Beer aromas are fleeting, so start with a sniff even before you take a look. Also, flavor is partly based on aroma — a full 1/4 to 1/3 of your ability to taste is directly related to smell, so don’t underestimate the role your nose plays in your beer enjoyment.

Like wine and whisky critics, beer evaluators use the term nose in two ways: to describe aroma and bouquet (if aroma were a sound, bouquet would be the volume) as well as the act of takin in a beer's aroma. You may say, for example, “While nosing his Porter, he commented on its robust licorice nose.”

The most prominent aromas associated with beer’s nose usually come first from malt and second from hops:

  • Malt: Malty aromas can run from perfumy-sweet to rich and caramel-like and are fairly obvious. Depending on how dark the beer is, roasty, toasty, or chocolaty aromas may come from the specialty grains added to the beer.

  • Hops: This aroma depends on the variety and amount of hops added to the boiling beer during the brewing process and on whether aromatic hops were added to the beer during the fermentation or aging phases. Hop aromas may be described as herbal, perfumy, spicy, grassy, earthy, floral, piney, citrusy, and occasionally cheesy (and Sleepy, Sneezy, Dopey, Grumpy, and Bashful, too, no?).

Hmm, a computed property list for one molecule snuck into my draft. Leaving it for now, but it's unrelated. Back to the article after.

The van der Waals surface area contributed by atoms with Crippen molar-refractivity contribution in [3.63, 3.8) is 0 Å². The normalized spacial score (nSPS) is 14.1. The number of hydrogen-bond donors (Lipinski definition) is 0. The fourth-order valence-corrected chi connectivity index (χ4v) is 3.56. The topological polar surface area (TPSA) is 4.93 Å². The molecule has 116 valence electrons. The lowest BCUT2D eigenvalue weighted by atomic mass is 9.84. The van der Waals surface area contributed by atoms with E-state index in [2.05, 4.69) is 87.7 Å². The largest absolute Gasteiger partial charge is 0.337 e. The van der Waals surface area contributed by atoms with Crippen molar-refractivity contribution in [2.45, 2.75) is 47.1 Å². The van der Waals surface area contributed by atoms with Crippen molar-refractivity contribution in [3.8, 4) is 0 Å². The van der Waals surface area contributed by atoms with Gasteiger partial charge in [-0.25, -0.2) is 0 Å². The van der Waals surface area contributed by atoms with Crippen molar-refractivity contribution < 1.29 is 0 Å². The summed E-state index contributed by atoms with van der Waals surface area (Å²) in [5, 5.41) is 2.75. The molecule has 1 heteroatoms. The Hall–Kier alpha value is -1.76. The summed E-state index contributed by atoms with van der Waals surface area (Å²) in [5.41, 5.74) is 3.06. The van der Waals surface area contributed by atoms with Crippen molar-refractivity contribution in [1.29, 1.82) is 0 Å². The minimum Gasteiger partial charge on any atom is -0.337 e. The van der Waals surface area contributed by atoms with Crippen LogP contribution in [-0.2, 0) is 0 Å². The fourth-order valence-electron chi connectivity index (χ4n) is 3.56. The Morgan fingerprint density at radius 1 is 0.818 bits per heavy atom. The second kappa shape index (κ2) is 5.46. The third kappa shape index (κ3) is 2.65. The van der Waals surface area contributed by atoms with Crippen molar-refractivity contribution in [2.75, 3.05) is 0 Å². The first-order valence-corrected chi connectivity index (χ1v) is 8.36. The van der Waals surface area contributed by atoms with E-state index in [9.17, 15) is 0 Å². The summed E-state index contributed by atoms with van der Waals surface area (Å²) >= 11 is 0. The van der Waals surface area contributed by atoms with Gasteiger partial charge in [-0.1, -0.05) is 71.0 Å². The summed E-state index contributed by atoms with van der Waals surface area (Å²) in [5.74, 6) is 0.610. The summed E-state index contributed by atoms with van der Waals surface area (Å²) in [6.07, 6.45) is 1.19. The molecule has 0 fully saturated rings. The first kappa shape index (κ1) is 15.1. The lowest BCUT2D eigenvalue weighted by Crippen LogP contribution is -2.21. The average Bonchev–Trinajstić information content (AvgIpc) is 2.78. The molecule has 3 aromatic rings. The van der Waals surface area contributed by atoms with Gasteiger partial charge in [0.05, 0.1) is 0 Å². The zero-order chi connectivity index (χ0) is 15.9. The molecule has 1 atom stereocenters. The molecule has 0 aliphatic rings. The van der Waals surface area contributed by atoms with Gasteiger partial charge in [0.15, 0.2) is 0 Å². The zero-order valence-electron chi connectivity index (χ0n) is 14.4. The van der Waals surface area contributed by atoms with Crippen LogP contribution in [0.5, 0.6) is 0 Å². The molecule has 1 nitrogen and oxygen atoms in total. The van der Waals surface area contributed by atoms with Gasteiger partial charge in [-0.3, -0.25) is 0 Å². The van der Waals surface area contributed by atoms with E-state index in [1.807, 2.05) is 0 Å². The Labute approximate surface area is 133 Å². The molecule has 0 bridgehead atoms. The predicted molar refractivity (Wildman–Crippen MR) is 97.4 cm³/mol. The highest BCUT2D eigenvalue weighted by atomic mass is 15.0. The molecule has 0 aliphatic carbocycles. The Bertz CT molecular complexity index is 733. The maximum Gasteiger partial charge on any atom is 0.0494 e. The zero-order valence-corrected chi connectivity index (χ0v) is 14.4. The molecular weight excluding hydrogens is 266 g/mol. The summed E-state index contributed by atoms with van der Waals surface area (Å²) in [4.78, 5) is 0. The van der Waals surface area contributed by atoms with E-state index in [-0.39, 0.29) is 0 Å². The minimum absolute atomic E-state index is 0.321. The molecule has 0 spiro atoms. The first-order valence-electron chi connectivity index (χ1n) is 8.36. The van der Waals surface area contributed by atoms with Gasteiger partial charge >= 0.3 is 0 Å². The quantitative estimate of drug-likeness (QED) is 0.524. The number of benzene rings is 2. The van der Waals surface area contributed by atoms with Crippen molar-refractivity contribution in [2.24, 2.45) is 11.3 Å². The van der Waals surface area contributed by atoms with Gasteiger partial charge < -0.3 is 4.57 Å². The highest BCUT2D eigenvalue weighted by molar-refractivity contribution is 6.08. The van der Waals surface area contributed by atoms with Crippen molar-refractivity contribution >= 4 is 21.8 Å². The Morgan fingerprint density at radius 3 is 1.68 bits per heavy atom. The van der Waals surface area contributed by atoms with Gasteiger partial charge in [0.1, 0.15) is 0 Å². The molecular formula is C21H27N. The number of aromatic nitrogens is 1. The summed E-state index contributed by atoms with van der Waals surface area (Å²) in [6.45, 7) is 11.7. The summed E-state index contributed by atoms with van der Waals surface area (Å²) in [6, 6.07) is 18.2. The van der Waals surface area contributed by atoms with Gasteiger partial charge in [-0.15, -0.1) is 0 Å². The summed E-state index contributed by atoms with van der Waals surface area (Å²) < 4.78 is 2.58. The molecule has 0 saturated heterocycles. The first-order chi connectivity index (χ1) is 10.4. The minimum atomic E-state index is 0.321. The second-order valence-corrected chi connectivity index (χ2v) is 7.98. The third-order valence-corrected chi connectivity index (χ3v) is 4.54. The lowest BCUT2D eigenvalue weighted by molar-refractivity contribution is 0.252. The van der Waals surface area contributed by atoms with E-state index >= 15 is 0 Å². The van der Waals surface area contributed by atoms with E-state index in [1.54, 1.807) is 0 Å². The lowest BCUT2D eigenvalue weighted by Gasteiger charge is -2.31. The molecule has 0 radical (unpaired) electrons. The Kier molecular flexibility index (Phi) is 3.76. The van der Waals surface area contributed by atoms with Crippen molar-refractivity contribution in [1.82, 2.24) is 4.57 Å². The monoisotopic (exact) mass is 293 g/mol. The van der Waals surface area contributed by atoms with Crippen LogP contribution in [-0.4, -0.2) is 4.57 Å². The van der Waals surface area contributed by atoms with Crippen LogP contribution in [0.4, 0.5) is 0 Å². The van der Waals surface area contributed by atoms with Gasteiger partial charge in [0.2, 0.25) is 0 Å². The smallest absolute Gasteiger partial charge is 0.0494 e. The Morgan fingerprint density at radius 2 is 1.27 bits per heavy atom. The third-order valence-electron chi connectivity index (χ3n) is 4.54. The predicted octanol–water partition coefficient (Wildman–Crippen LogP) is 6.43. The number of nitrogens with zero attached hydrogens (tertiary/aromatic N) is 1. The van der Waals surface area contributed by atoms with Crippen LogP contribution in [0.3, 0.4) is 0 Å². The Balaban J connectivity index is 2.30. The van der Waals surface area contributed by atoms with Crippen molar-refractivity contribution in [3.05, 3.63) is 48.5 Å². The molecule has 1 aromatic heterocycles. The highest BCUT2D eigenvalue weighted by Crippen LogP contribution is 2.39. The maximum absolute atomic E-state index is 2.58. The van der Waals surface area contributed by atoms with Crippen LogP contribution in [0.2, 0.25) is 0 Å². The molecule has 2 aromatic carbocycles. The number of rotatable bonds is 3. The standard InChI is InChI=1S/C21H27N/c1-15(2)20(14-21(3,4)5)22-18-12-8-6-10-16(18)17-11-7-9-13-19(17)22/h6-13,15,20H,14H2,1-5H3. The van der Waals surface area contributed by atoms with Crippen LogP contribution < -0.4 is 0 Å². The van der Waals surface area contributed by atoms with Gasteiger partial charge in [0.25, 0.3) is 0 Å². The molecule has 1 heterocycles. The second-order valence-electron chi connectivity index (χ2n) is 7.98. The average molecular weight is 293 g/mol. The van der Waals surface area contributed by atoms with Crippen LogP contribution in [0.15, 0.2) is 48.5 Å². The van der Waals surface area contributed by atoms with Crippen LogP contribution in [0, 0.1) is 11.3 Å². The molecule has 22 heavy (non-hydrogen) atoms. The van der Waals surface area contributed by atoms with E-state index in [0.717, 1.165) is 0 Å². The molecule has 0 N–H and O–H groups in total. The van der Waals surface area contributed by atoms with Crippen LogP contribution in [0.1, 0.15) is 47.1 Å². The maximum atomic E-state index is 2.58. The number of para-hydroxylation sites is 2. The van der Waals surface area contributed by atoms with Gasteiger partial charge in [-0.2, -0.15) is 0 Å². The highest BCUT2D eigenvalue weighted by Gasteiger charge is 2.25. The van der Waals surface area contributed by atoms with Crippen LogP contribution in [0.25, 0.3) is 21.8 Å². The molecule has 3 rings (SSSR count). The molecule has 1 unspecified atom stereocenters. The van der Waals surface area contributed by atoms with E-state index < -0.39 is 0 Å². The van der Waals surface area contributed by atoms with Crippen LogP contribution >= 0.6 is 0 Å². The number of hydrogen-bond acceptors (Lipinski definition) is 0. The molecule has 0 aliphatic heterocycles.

Other aromas, such as fruity esters and alcohol aromas, are created during fermentation and are referred to as fermentation characteristics. Some ales have a buttery or butterscotch smell (diacetyl) that’s the result of warm fermentations and certain yeast strains. If you smell or taste creamed corn in your lager, it may be something called DMS (di-methyl sulfide). Plastic, cooked vegetable, rotten eggs, skunky (catty), and wet dog smells are common signs of — guess what — badly made or stored beer.

About This Article

This article is from the book:

About the book authors:

Marty Nachel is a beer educator, an award-winning homebrewer, a BJCP Certified Beer Judge, on the panel of professional beer judges at the Great American Beer Festival, and a former beer evaluator at the Beverage Testing Institute. He is also the founder and administrator of the Ale-Conner Beer Certification Program.

Steve Ettlinger is the author of seven books, most of which are about food and food-related subjects. His most recent is Twinkie, Deconstructed.

This article can be found in the category: